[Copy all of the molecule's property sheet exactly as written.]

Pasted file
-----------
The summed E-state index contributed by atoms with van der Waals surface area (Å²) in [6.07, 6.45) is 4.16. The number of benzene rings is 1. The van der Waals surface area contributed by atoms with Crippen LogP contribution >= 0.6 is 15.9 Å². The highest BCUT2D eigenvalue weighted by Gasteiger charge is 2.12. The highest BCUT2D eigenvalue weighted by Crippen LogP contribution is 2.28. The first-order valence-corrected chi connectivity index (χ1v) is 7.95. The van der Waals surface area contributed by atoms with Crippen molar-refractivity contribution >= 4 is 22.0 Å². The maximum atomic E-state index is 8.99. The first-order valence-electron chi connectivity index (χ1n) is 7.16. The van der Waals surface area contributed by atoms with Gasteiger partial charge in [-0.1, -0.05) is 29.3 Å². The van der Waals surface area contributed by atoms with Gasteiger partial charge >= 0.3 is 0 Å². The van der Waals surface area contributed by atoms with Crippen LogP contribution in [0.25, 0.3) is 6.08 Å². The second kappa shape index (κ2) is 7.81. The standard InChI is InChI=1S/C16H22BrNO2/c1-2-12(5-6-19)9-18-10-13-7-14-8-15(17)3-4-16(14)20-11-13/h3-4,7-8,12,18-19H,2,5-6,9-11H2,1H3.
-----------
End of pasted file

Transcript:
The summed E-state index contributed by atoms with van der Waals surface area (Å²) in [6.07, 6.45) is 4.16. The number of benzene rings is 1. The van der Waals surface area contributed by atoms with Crippen LogP contribution >= 0.6 is 15.9 Å². The highest BCUT2D eigenvalue weighted by Gasteiger charge is 2.12. The highest BCUT2D eigenvalue weighted by Crippen LogP contribution is 2.28. The first-order valence-corrected chi connectivity index (χ1v) is 7.95. The van der Waals surface area contributed by atoms with Crippen molar-refractivity contribution >= 4 is 22.0 Å². The maximum atomic E-state index is 8.99. The first-order valence-electron chi connectivity index (χ1n) is 7.16. The van der Waals surface area contributed by atoms with Gasteiger partial charge in [-0.1, -0.05) is 29.3 Å². The van der Waals surface area contributed by atoms with Gasteiger partial charge >= 0.3 is 0 Å². The van der Waals surface area contributed by atoms with Crippen LogP contribution in [0.25, 0.3) is 6.08 Å². The second kappa shape index (κ2) is 7.81. The standard InChI is InChI=1S/C16H22BrNO2/c1-2-12(5-6-19)9-18-10-13-7-14-8-15(17)3-4-16(14)20-11-13/h3-4,7-8,12,18-19H,2,5-6,9-11H2,1H3.